Communities all across the U.S. are concerned about the safety of their residential streets. Although this concern is nearly universal, the literature offers few precedents and little information on the relative safety of common residential street typologies. This study offers a method for analyzing the theory that the physical design of streets impacts safety. Through research, systematic observation, and statistical analysis, an attempt was made to identify the safest residential street form with respect to several physical characteristics. These findings expose issues that need to be addressed by practitioners and policy-makers and encourage further study of related topics.
Approximately 20,000 police accident reports from the City of Longmont, Colorado, were reviewed and compared against five criteria for evaluating the probability that street design contributed to the accidents. Once catalogued and entered into a database, each accident location was mapped and described by several physical characteristics. To compare injury accidents per mile per year against other factors, several correlations were explored. The most significant relationship to injury accidents was found to be street width. AS street widths widen, accidents per mile per year increases exponentially, and the safest residential street width are the narrowest (curb face).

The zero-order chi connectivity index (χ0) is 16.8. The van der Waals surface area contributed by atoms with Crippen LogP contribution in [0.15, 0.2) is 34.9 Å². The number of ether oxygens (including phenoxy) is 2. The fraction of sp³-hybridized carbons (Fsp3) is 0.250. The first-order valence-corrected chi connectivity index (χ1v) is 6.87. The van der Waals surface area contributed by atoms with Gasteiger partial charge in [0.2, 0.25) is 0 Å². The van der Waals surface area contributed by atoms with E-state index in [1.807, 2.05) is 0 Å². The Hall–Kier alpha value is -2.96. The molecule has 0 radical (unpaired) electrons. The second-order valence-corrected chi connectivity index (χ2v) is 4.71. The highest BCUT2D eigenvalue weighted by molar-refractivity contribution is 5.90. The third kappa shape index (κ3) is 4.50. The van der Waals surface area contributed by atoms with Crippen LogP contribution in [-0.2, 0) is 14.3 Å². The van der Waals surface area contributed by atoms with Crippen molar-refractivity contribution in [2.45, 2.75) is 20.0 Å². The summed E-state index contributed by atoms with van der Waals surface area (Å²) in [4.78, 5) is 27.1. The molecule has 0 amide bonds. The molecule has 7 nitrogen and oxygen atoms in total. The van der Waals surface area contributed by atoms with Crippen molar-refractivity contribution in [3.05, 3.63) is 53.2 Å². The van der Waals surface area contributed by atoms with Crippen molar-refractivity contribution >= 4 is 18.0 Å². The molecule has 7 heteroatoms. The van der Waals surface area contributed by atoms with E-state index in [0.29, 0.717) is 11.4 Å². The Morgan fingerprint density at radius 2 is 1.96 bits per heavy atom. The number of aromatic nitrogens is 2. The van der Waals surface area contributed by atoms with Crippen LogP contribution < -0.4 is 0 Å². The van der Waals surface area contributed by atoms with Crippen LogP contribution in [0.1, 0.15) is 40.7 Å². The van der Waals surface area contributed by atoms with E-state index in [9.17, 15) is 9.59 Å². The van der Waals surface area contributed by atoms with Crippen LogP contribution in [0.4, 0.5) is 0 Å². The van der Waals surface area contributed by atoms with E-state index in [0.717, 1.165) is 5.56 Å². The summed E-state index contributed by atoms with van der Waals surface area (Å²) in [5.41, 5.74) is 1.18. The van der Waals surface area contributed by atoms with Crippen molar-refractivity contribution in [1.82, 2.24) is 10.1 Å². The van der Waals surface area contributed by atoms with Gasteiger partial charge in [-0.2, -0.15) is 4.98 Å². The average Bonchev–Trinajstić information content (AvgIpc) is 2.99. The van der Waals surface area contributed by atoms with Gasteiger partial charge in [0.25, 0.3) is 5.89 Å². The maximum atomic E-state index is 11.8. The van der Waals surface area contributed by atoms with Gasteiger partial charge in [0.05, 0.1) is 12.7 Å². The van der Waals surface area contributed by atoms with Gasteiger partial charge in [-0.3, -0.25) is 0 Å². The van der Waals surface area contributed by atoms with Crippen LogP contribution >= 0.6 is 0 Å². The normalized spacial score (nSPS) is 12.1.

A fundamental element in the field of planning and urban design is the assumption that narrow streets in a grid pattern are safer than wider streets. Although this theory has been discussed at length by practitioners and academics, little substantive research is available to support this assumption. With the cooperation of the City of Longmont, Colorado, this study was designed to complement the literature by evaluating residential street typology and related injury-accident frequency.
Longmont, Colorado is located approximately 35 miles north of Denver and approximately 15 miles northeast of Boulder. It has experiencing a sustained period of growth as many communities are along Colorado
Clear relationships are evident between accident frequency and street width. The findings support the premise that narrower, so called "skinny" streets are safer than standard width residential streets.
Lastly, additional research is encouraged to verify these results. In a very limited search of the literature, three studies were noted. In the first report, the mean free speed of cars in suburban roads increases linearly with the roadway width, particularly between 17 and 37 feet. The second paper by Giese, et al, suggests that spacial enclosure, sight distance and [width] constriction techniques influence vehicle speeds. More fully, vehicle speeds decrease with width constriction. The third study indicates that building enclosure reduces vehicular speeds. This supports the conclusion of this study that narrower streets are safer.
By Thomas W. Krause
Residents question proposed road plan
The Macon Telegraph p 1B 6-29-01